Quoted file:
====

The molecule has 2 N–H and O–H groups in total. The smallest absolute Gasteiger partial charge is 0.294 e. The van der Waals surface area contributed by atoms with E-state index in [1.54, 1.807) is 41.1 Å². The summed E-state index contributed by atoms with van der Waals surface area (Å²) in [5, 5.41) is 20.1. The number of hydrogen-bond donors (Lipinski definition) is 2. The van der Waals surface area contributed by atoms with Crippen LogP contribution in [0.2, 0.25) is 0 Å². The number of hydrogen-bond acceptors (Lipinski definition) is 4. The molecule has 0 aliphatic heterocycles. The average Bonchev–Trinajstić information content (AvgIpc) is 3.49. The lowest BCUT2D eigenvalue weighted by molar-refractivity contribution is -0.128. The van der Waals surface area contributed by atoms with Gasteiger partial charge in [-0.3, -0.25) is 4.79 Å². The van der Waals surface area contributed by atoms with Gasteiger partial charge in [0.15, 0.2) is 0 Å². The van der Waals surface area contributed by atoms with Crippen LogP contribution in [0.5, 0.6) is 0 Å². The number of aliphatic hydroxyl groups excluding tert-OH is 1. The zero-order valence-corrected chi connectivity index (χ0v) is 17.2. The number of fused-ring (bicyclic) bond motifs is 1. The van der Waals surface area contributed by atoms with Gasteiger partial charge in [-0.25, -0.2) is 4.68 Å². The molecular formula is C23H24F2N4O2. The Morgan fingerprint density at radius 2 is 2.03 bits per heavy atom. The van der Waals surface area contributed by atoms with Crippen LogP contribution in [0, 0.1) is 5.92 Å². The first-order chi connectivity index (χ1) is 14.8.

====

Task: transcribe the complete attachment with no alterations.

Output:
The molecule has 2 N–H and O–H groups in total. The smallest absolute Gasteiger partial charge is 0.294 e. The van der Waals surface area contributed by atoms with E-state index in [1.54, 1.807) is 41.1 Å². The summed E-state index contributed by atoms with van der Waals surface area (Å²) in [5, 5.41) is 20.1. The number of hydrogen-bond donors (Lipinski definition) is 2. The van der Waals surface area contributed by atoms with Crippen LogP contribution in [0.2, 0.25) is 0 Å². The number of hydrogen-bond acceptors (Lipinski definition) is 4. The molecule has 0 aliphatic heterocycles. The average Bonchev–Trinajstić information content (AvgIpc) is 3.49. The lowest BCUT2D eigenvalue weighted by molar-refractivity contribution is -0.128. The van der Waals surface area contributed by atoms with Gasteiger partial charge in [-0.3, -0.25) is 4.79 Å². The van der Waals surface area contributed by atoms with Gasteiger partial charge in [0.15, 0.2) is 0 Å². The van der Waals surface area contributed by atoms with Crippen LogP contribution in [0.5, 0.6) is 0 Å². The number of aliphatic hydroxyl groups excluding tert-OH is 1. The zero-order valence-corrected chi connectivity index (χ0v) is 17.2. The number of fused-ring (bicyclic) bond motifs is 1. The van der Waals surface area contributed by atoms with Gasteiger partial charge in [-0.25, -0.2) is 4.68 Å². The molecular formula is C23H24F2N4O2. The Morgan fingerprint density at radius 2 is 2.03 bits per heavy atom. The van der Waals surface area contributed by atoms with Crippen LogP contribution in [0, 0.1) is 5.92 Å². The first-order chi connectivity index (χ1) is 14.8.